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Anti-social media

February 21, 2014 Comments off

Anti-social media
Source: Demos

How to define the limits of free speech is a central debate in most modern democracies. This is particularly difficult in relation to hateful, abusive and racist speech. The pattern of hate speech is complex, but there is an increasing focus on the volume and nature of hateful or racist speech taking place online.

This study aims to inform the discussion over free speech and hate speech by examining specifically the way racial, religious and ethnic slurs are employed on Twitter.

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Categories: bigotry, Demos, social media

Underwriting Bad Jobs: How Our Tax Dollars Are Funding Low-wage Work and Fueling Inequality

May 9, 2013 Comments off

Underwriting Bad Jobs: How Our Tax Dollars Are Funding Low-wage Work and Fueling Inequality
Source: Demos

Every day, Americans benefit from public structures that contribute to our quality of life. When we walk into a clean, well-maintained post office; drive on federal highways; send our kids to school knowing they’ll get a hot lunch; or call the Social Security benefits office with a question, we see our federal tax dollars at work, providing public services we rely on.

What most Americans don’t know is that many of the workers keeping our nation humming are paid low wages, earning barely enough to afford essentials like food, health care, utilities and rent. Through federal contracts and other funding, our tax dollars are fueling the low-wage economy and exacerbating inequality. Hundreds of billions of dollars in federal contracts, grants, loans, concession agreements and property leases go to private companies that pay low wages, provide few benefits, and offer employees little opportunity to work their way into the middle class. At the same time, many of these companies are providing their executives with exorbitant compensation.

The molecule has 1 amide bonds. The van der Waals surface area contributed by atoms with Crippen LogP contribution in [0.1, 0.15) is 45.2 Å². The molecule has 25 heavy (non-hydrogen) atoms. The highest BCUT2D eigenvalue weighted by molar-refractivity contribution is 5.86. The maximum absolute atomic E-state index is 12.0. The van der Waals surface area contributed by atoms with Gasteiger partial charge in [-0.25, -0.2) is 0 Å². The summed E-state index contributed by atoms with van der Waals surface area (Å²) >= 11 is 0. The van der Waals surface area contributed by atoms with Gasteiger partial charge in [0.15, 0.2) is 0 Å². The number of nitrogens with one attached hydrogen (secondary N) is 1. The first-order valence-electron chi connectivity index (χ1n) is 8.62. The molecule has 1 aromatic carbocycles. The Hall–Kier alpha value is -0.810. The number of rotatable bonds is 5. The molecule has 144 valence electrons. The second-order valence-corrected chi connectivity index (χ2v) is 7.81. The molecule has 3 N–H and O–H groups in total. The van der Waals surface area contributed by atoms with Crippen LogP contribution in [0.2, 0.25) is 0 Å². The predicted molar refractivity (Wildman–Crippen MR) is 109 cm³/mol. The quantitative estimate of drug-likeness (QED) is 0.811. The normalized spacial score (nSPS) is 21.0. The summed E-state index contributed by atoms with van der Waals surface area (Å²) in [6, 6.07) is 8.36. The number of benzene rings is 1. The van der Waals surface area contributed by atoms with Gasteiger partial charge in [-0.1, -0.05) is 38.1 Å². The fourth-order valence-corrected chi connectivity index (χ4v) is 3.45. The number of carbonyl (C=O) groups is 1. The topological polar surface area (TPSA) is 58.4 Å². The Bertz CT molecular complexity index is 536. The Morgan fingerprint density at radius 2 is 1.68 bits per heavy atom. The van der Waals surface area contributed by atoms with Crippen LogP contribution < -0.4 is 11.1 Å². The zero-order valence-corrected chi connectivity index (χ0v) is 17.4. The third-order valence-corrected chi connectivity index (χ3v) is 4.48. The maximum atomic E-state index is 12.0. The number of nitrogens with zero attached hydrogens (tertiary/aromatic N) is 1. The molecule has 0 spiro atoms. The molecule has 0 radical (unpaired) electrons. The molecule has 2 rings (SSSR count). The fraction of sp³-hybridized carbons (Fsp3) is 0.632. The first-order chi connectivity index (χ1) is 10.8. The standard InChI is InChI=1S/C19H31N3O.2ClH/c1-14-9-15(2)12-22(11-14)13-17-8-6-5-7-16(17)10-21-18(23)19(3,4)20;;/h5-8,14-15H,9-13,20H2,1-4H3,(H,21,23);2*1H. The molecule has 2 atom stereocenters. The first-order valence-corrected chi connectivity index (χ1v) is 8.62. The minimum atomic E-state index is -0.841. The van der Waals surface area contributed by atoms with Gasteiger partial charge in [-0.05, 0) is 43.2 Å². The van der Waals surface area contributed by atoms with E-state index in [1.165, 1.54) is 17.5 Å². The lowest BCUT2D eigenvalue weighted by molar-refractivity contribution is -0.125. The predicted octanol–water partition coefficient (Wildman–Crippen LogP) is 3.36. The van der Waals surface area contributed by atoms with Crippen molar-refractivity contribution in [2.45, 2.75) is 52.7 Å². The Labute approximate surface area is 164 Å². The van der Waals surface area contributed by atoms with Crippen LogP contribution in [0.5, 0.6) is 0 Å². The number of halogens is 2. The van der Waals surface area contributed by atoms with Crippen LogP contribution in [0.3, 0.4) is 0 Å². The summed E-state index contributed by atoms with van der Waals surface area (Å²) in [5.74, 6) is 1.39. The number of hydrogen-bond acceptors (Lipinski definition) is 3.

We find that nearly two million private sector employees working on behalf of America earn wages too low to support a family, making $12 or less per hour. This is more than the number of low-wage workers at Walmart and McDonalds combined.1 Yet, if anything, this figure underestimates the total number of poorly-paid workers funded by our tax dollars. Our analysis encompasses U.S. workers employed by government contractors, paid by federal health care spending, supported by Small Business Administration loans, working on federal construction grants, and maintaining buildings leased by the federal government. This encompasses the largest share of poorly-paid workers funded by our taxes. However, other streams of funding have yet to be analyzed. For example, loans and subsidies from the Department of Agriculture fund giant agribusinesses that employ more than a million farm workers, while grants from the Department of Education fund low-wage assistant teachers, bus monitors and cooks in Head Start and other programs. Due to lack of data, retail and food service workers for concessionaires of the National Parks Service and other federal agencies also fall outside our analysis.

These are employees working on behalf of America, doing jobs that we have decided are worthy of public funding—yet they’re being treated in a very un-American way. Our nation has a history of ensuring our tax dollars provide decent jobs. From the 1931 Davis-Bacon Act to Executive Order 11246 of 1965, and a host of other laws and executive actions, our laws have mandated that companies working on behalf of the American people are upholding high standards of employment practices. Yet as the nature and prevalence of federal contracting, lending and grant-making have changed, and some laws have been weakened, working people have fallen through the cracks.

The State of Young American

November 3, 2011 Comments off

The State of Young American
Source: Demos
From press release:

Today’s 20-somethings are the first generation, as a whole, to face downward economic mobility compared to their parents’ generation, according to a new report from national policy center Demos and youth advocacy organization Young Invincibles. The report, entitled “The State of Young America,” details how the Great Recession has intensified the impact of thirty years of negative economic trends across young Americans’ lives, starting with an analysis of wages: Almost all young people make less than the previous generation at the same age, with young men making $.90 for each dollar their fathers earned, and those with only a high school diploma far less.

The release also includes compelling results from an exclusive national poll of young people, conducted by Lake Research Partners and Bellwether Research & Consulting. The poll shows how a plurality (48 percent) believe that Millenials may be worse off than their parents and 68 percent believe it is harder to make ends meet since the Great Recession, while 69 percent still believe the American Dream is achievable for their generation.

“The State of Young America” also includes policy recommendations from Demos and first-hand accounts of struggling young Americans that illuminate the stories behind the troubling data findings.

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